Indiana student teachers were ‘getting their feet under them.’ Then coronavirus hit.
by Emma Kate Fittes, used with permission
You can find the original article on Chalkbeat
A few days after the coronavirus crisis closed the school building where Micaela Box is a student teacher, Box decided to write 23 letters — one for each of her fourth-grade students at Lincoln Elementary in Warsaw, Indiana. Included in each one was her favorite memory with them.
The Grace College senior, who was 10 weeks into her 16 weeks of student teaching when the building shuttered, said she wrote the letters because she won’t be able to hug her first class of students goodbye. But also because she was worried about a couple of students who weren’t logging in for e-learning or joining class video conferences.
“The hardest part, for me, is not seeing them,” said Box. It came as a relief when two of her students wrote back.
Student teachers’ last opportunity to practice leading a class was either cut short or switched to e-learning, where their interactions with students are limited and some projects they had planned are impossible. Meanwhile, coronavirus closures have complicated their path to earning a teaching license and finding a job for the fall — fallout that some worried would worsen the state’s teacher shortage.
“We can’t forget we are in the middle of a huge teacher shortage,” said Angela Mager, the assistant dean of Butler University’s College of Education. “We still need great educators entering the profession, and so getting these highly qualified educators in the field is going to be imperative.”
The Indiana Department of Education on Friday waived the minimum 10 weeks required for a student teacher to get a license, saying if a student can’t continue teaching remotely, their supervising educator can instead certify that they are prepared. That helped alleviate some concerns caused by the closures, even though many seniors had already met their licensing requirements.
Still, the pandemic has created barriers to employment for some student teachers, with job fairs postponed and in-person interviews moved online. Licensing exams have also been postponed, though students can graduate college and be hired by a district before they receive their license.
The biggest loss, professors say, is missing the end of the school year, which is a critical time for the state’s thousands of student teachers. For many, it’s when they are allowed to take over a class entirely, following weeks of working with a mentor teacher and building relationships with students.
“It was about the time that they were getting their feet under them and they were developing a real confidence that, ‘I can do this,’” said Jan Knoop, an adjunct professor at Grace College. “That’s when all of this hit, and it was a rather abrupt ending.”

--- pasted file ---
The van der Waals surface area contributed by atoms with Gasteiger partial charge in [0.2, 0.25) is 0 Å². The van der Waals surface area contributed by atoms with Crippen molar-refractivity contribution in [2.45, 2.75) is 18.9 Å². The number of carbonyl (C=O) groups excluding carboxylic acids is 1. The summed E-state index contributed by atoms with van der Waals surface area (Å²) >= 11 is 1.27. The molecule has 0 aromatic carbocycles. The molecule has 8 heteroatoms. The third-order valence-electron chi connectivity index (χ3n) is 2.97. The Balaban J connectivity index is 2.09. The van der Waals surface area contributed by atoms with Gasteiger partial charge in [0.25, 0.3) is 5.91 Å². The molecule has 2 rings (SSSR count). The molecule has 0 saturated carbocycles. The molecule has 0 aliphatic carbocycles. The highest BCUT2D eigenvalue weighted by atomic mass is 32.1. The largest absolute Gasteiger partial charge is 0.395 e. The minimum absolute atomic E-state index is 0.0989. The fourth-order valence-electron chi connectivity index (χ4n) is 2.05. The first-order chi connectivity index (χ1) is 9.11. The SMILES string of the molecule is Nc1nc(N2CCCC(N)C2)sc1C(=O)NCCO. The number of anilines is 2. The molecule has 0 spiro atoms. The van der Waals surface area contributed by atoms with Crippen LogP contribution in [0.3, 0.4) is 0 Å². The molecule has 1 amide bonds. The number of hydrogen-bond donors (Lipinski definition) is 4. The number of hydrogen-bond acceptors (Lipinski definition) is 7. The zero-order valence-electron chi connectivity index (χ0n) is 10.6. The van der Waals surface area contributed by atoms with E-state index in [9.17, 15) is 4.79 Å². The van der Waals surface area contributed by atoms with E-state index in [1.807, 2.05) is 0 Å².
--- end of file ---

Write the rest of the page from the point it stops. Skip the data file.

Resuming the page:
The shortened semester doesn’t make student teachers less qualified to become full-time teachers next year, said Jill Shedd, Indiana University’s assistant dean for teacher education. If anything, she said the sudden switch to e-learning is teaching many of them to be more flexible and take greater consideration of their students’ needs and access to technology.
“In some respects, I think they have some advantage over others,” Shedd said.
For Manchester University senior Emily Bailey, the switch to e-learning threw a wrench in her plan to spend the semester emphasizing hands-on learning through robotics and 3-D printing. Instead, she’s recording video lessons to explain math problems to students learning from home.
“Because I can’t be in the classroom to answer questions right away or clarify, I have to be really creative in really showing them how to do problems,” she said. “Ultimately, this is my student teaching. I just have to learn whatever I can and use it as best as I can.”
For her part, Box had been working as the lead teacher before her school closed — slowly taking over teaching responsibilities one subject at a time. But she has stepped back into a supporting role as lessons moved online.
“This is just a great example of how flexible you need to be as a teacher,” Box said. “I’m hoping this will never happen again, but I’m glad I’ve gotten to experience this as a student teacher to learn how to deal with this and still know how to classroom manage.”
There are still a couple of certifications standing between Box and a teaching license, but she already had her first phone interview for a full-time job for the fall, which she hopes to start in-person.
In the meantime, she is working with the other fourth-grade teachers at Lincoln, a northern Indiana school with fewer than 500 students, to make their online learning more rigorous. Teachers have been putting assignments online three days a week and hosting video conferences with small groups.
Only about three-quarters of her students have been participating, Box said. Some students don’t have the needed parental supervision to get schoolwork done. Others don’t have a computer at home. The Warsaw district started making “care calls” to check in on families who may be struggling during the closure. Half of the district’s families qualify for free or reduced-price lunch, a common measure of poverty.
Sending letters through the mail wasn’t the student teaching experience Box had imagined. But she plans to keep writing to her students who don’t have another way to communicate. It’s better than nothing, she said.